The origins of the name Lincoln may come from this period, when the settlement is thought to have been named in the Brittonic language of Iron Age Britain's Celtic inhabitants as Lindon "The Pool",presumably referring to Brayford Pool (compare the etymology of the name Dublin, from the Gaelic dubh linn "black pool"). The extent of this original settlement is unknown as its remains are now buried deep beneath the later Roman and medieval ruins and modern Lincoln.


    Roman history: Lindum Colonia
    The Romans conquered this part of Britain in AD 48 and shortly afterwards built a legionary fortress high on a hill overlooking the natural lake formed by the widening of the River Witham (the modern day Brayford Pool) and at the northern end of the Fosse Way Roman road (A46). The Celtic name Lindon was subsequently Latinised to Lindum and given the title Colonia when it was converted into a settlement for army veterans.

    The conversion to a colonia was made when the legion moved on to York (Eboracum) in AD 71. Lindum colonia or more fully, Colonia Domitiana Lindensium, after the Emperor Domitian who ruled at the time, was established within the walls of the hilltop fortress with the addition of an extension of about equal area, down the hillside to the waterside below.

    It became a major flourishing settlement, accessible from the sea both through the River Trent and through the River Witham. On the basis of the patently corrupt list of British bishops who attended the 314 Council of Arles, the city is now often considered to have been the capital of the province of Flavia Caesariensis which was formed during the late-3rd century Diocletian Reforms. Subsequently, the town and its waterways fell into decline. By the close of the 5th century it was largely deserted, although some occupation continued under a Praefectus Civitatis – Saint Paulinus visited a man holding this office in Lincoln in AD 629.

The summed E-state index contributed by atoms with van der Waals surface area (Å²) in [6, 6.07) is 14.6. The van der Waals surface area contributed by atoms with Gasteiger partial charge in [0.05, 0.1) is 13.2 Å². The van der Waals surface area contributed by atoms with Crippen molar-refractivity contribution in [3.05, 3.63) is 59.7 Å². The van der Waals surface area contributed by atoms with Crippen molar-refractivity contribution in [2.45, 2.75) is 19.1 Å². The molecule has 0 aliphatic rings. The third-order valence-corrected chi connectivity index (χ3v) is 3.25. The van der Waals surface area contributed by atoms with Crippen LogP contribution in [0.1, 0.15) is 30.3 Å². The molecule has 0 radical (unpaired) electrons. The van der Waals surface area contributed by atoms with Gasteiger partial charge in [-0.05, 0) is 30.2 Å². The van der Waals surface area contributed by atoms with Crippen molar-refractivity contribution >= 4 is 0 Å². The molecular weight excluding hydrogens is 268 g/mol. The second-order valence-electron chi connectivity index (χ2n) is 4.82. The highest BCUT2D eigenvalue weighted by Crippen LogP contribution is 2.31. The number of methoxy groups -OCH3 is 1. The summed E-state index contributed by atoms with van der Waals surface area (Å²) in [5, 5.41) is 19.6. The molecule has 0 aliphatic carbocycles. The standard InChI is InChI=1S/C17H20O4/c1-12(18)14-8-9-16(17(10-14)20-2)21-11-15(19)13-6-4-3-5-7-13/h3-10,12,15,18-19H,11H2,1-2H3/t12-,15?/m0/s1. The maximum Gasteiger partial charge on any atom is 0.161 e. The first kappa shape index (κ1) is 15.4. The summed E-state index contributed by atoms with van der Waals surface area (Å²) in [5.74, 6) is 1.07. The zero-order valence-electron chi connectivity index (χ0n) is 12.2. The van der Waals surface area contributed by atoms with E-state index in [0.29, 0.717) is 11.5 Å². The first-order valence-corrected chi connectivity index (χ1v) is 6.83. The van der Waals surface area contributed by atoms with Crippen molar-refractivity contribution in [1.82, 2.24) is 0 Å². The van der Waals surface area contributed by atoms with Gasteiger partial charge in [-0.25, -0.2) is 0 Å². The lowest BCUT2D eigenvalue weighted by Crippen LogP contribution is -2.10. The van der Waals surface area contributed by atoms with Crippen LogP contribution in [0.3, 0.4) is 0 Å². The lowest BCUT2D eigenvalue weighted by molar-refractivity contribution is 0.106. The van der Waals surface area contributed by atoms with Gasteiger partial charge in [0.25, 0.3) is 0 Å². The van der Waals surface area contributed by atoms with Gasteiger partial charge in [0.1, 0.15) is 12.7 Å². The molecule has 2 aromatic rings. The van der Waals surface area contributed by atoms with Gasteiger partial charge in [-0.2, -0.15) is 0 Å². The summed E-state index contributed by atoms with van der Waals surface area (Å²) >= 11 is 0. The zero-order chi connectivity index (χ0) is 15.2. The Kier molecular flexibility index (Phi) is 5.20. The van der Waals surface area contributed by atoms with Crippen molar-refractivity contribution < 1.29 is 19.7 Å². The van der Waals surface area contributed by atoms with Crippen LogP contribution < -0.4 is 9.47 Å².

[IMG][/IMG]


    AD 410–1066
    Germanic tribes from the North Sea area settled Lincolnshire during the fifth and sixth centuries. The Latin Lindum Colonia was shortened in their language, Old English, first to Lindocolina, then to Lincylene.

    After the first Viking raids, the city again rose to some importance, with overseas trading connections. In Viking times Lincoln was a trading centre with its own mint, by far the most important in Lincolnshire and by the end of the 10th century, comparable in output to that of York.After the establishment of the Danelaw in 886, Lincoln became one of the Five Boroughs in the East Midlands. Excavations at Flaxengate reveal that the area, deserted since Roman times, received timber-framed buildings fronting a new street system in about 900.[10] Lincoln underwent an economic explosion with the settlement of the Danes. Like York, the Upper City seems to have had purely administrative functions up to 850 or so, while the Lower City, down the hill towards the River Witham, may have been largely deserted. By 950, however, the Witham banks were developed, with the Lower City resettled and the suburb of Wigford emerging as a trading centre. In 1068, two years after the Norman conquest of England, William I ordered Lincoln Castle to be built on the site of the old Roman settlement, for the same strategic reasons and controlling the same road.

    Cathedral
    Construction of the first Lincoln Cathedral, within its close or walled precinct facing the castle, began when the see was removed from the quiet backwater of Dorchester-on-Thames, Oxfordshire, and was completed in 1092; it was rebuilt after a fire but destroyed by an earthquake in 1185. The rebuilt Lincoln Minster, enlarged to the east at each rebuilding, was on a magnificent scale, its crossing tower crowned by a spire reputed to have been the highest in Europe at 525 ft (160 m). When completed, the central of the three spires is widely accepted to have succeeded the Great Pyramids of Egypt as the tallest man-made structure in the world.